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Short, Medium, and Long Term Consequences of Poor Infant Health: An Analysis using Siblings and Twins

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  • Phil Oreopoulos
  • Mark Stabile
  • Randy Walld
  • Leslie Roos

Abstract

We use administrative data on a sample of births between 1978 and 1985 to investigate the short, medium and long-term consequences of poor infant health. Our findings offer several advances to the existing literature on the effects of early infant health on subsequent health, education, and labor force attachment. First, we use a large sample of both siblings and twins, second we use a variety of measures of infant health, and finally we track children through their schooling years and into the labor force. Our findings suggest that poor infant health is a strong predictor of educational and labor force outcomes. In particular, infant health is found to predict both high school completion and social assistance (welfare) take-up and length.

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Paper provided by National Bureau of Economic Research, Inc in its series NBER Working Papers with number 11998.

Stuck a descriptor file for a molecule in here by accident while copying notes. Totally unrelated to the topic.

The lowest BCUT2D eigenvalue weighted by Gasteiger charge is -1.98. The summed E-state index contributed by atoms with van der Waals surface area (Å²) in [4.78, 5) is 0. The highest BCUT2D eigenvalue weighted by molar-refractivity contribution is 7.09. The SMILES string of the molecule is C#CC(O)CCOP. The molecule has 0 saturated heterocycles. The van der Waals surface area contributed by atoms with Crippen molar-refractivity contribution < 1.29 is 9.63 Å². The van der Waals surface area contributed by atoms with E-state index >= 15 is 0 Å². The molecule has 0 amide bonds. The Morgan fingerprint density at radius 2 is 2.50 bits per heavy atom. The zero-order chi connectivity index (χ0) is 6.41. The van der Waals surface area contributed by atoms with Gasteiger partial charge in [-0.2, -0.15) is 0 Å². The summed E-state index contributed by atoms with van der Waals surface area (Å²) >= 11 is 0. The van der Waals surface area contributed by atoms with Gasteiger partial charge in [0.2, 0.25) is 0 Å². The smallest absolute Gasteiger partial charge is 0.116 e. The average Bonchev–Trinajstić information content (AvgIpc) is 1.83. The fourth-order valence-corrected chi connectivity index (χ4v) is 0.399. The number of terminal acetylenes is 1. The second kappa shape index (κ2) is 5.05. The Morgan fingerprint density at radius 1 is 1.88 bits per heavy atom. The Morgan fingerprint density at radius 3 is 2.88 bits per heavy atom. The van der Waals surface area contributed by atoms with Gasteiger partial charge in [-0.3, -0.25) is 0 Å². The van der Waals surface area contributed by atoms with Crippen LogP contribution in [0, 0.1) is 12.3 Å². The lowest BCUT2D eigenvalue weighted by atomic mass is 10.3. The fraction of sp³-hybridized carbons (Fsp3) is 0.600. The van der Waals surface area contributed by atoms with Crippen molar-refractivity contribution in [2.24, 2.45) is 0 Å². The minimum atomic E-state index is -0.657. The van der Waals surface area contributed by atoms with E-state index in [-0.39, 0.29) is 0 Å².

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Date of creation: Feb 2006
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Publication status: published as Oreopoulos, Philip, Mark Stabile, Leslie Roos, and Randy Walld. “The Short, Medium, and Long Term Effects of Poor Infant Health.” Journal of Human Resources 43, 1 (2008): 88-138.
Handle: RePEc:nbr:nberwo:11998

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  1. S Black & Paul Devereux & Kjell Salvanes, 2005. "The More the Merrier? The Effect of Family Size and Birth Order on Childrens Education," CEE Discussion Papers 0050, Centre for the Economics of Education, LSE.
  2. Janet Currie & Enrico Moreti, 2005. "Biology As Destiny? Short And Long-Run Determinants Of Intergenerational Transmission Of Birth Weight," Working Papers id:194, eSocialSciences.
  3. Douglas Almond & Kenneth Y. Chay & David S. Lee, 2004. "The Costs of Low Birth Weight," NBER Working Papers 10552, National Bureau of Economic Research, Inc.
  4. Sandra E Black & Paul J Devereux & Kjell G Salvanes, 2007. "From the Cradle to the Labor Market? The Effect of Birth Weight on Adult Outcomes," The Quarterly Journal of Economics, MIT Press, vol. 122(1), pages 409-439, 02.
  5. Jere R. Behrman & Mark R. Rosenzweig, 2004. "Returns to Birthweight," The Review of Economics and Statistics, MIT Press, vol. 86(2), pages 586-601, May.
  6. Janet Currie & Jonathan Gruber, 1995. "Health Insurance Eligibility, Utilization of Medical care, and Child Health," NBER Working Papers 5052, National Bureau of Economic Research, Inc.
  7. Hanratty, Maria J, 1996. "Canadian National Health Insurance and Infant Health," American Economic Review, American Economic Association, vol. 86(1), pages 276-84, March.
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